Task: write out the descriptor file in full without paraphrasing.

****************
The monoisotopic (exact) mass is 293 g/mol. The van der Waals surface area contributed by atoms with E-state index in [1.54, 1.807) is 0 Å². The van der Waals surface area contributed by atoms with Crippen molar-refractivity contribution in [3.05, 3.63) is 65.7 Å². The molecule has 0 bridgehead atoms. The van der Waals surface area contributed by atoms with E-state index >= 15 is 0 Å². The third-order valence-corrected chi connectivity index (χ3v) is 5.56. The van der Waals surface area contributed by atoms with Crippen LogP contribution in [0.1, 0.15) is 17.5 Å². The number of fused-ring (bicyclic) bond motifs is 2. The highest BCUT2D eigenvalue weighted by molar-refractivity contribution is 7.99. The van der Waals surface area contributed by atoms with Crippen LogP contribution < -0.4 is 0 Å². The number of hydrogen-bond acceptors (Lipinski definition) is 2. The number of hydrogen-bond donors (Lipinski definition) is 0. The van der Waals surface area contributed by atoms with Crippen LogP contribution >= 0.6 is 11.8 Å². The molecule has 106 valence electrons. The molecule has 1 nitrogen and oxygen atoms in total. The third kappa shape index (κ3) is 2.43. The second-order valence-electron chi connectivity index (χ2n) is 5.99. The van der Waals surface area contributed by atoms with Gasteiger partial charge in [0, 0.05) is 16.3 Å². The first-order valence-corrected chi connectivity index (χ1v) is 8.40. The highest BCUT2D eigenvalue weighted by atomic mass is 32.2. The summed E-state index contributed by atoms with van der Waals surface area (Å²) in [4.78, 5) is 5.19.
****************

The monoisotopic (exact) mass is 293 g/mol. The van der Waals surface area contributed by atoms with E-state index in [1.54, 1.807) is 0 Å². The van der Waals surface area contributed by atoms with Crippen molar-refractivity contribution in [3.05, 3.63) is 65.7 Å². The molecule has 0 bridgehead atoms. The van der Waals surface area contributed by atoms with E-state index >= 15 is 0 Å². The third-order valence-corrected chi connectivity index (χ3v) is 5.56. The van der Waals surface area contributed by atoms with Crippen LogP contribution in [0.1, 0.15) is 17.5 Å². The number of fused-ring (bicyclic) bond motifs is 2. The highest BCUT2D eigenvalue weighted by molar-refractivity contribution is 7.99. The van der Waals surface area contributed by atoms with Crippen LogP contribution < -0.4 is 0 Å². The number of hydrogen-bond acceptors (Lipinski definition) is 2. The number of hydrogen-bond donors (Lipinski definition) is 0. The van der Waals surface area contributed by atoms with Crippen LogP contribution >= 0.6 is 11.8 Å². The molecule has 106 valence electrons. The molecule has 1 nitrogen and oxygen atoms in total. The third kappa shape index (κ3) is 2.43. The second-order valence-electron chi connectivity index (χ2n) is 5.99. The van der Waals surface area contributed by atoms with Gasteiger partial charge in [0, 0.05) is 16.3 Å². The first-order valence-corrected chi connectivity index (χ1v) is 8.40. The highest BCUT2D eigenvalue weighted by atomic mass is 32.2. The summed E-state index contributed by atoms with van der Waals surface area (Å²) in [4.78, 5) is 5.19.